Who is a Malay?
For most of my life I have been a Malay. Now and then I did hear my father and uncles speak about our Bugis ancestors but that was not something we dwell upon. Amongst my relatives were some who were more dark skinned than me and some lighter. There were some with Arabic links - with a 'Syed' here and a 'Syed' there. I remember an Uncle who married a Chinese and another who married a Japanese. In time their spouses and children became Malays and if they or their children were able to speak any Chinese or Japanese, we would regard that as a plus rather than to view it as a threat to our Malay ways.
Outside our circle of families and relatives we saw people who were different from us. They dress different and ate different food. If we hear them speak Malay it too was different from how we speak Malay. They worshipped in Temples and prayed to Tokpekongs and at altars with statues adorned with flowing robes, spears and other artifacts. They even bury their dead different from us....and some (horrors of horrors!), we were told, even burned their dead and kept their ashes in urns left on the shelves of their houses.
Life for any young Malay growing up in the 50's and 60's was bewildering but full of wonderment as you adjust to a life different from what you know at home. There was no attempt by anyone to blend in or integrate - you do your thing and I do mine. Accentuate the differences and to hell with blending in....but everyone spoke Malay or knew enough Malay to get by.
I grew up for a while in Kampong Kassipilay, Sentul. My grandfather lived there and for a while so did we. We had Chinese and Indians for neighbors...but mostly Indians. There were enough Indians to warrant the presence of a toddy shop and much merriment was there for everyone to enjoy while watching the antics of toddy drinkers bila dapat gaji!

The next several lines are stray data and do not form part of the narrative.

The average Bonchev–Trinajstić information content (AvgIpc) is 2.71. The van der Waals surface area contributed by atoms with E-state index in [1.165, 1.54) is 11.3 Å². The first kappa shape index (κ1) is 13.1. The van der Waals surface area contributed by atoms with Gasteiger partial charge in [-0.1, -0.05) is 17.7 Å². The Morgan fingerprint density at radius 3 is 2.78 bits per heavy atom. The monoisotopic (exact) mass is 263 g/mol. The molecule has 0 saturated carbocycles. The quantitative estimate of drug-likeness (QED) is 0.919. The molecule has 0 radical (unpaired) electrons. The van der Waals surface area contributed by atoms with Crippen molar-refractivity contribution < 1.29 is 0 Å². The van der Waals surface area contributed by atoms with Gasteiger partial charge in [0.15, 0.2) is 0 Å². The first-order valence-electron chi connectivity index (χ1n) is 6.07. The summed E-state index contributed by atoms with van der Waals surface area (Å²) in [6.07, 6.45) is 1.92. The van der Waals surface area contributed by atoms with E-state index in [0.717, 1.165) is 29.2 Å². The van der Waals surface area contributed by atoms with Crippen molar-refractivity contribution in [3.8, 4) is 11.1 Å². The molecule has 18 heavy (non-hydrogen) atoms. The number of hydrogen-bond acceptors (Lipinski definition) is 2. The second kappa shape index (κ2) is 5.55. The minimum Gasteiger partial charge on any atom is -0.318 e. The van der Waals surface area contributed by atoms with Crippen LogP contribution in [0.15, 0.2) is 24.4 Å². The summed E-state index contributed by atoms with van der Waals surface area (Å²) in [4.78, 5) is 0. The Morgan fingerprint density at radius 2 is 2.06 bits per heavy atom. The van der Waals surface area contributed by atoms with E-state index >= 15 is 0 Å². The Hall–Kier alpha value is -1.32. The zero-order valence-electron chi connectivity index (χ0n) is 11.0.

The groceries shops were owned by the Chinese but there was an Indian laundry at the back of my grand parents house and the barber shop at the entrance of Kampong Kassipilay was managed by Indians. Not one Malay had a shop that I can remember of in Kampong Kassipilay. Not even a Nasi Lemak stall then. There was the odd Jawa here and there....and I remember calling them 'Pak' whenever there was occasion for us to talk. The roads then was not paved and every time it rained there were puddles and mud everywhere.
Outside Kampong Kassipilay I recalled that the Minister of Finance was Tan Siew Sin - a Chinese. Tunku was the Perdana Menteri but politics did not matter in my scheme of things. What mattered was that we were a multi racial lot going about our lives the best way we can. Different in so many ways from each other and yet tolerant and respectful of each others choices in life.
Today I and many many Malaysians find ourselves having to define our racial and religious inclinations before all else.
Who is a Malay?
Do you need to live in Malaysia to be a Malay? Must you speak, write and think in a certain way to be a Malay? What about your religion and your political inclinations - do these define your Malay self? Are you a royalists? Where do your loyalties lies in agama, bangsa dan negara? WIll you insists and claim for yourself Ketuanan Melayu? Who are you? How well do you know yourself?
Let me explain my confusion.
See the following video. It is of Azzez Abdul Rahman - Chairman of Tabung Haji, A Member of Parliament, a Muslim...a Malay.
Jokes aside...Azeez Abdul Rahman is a Malay. Really?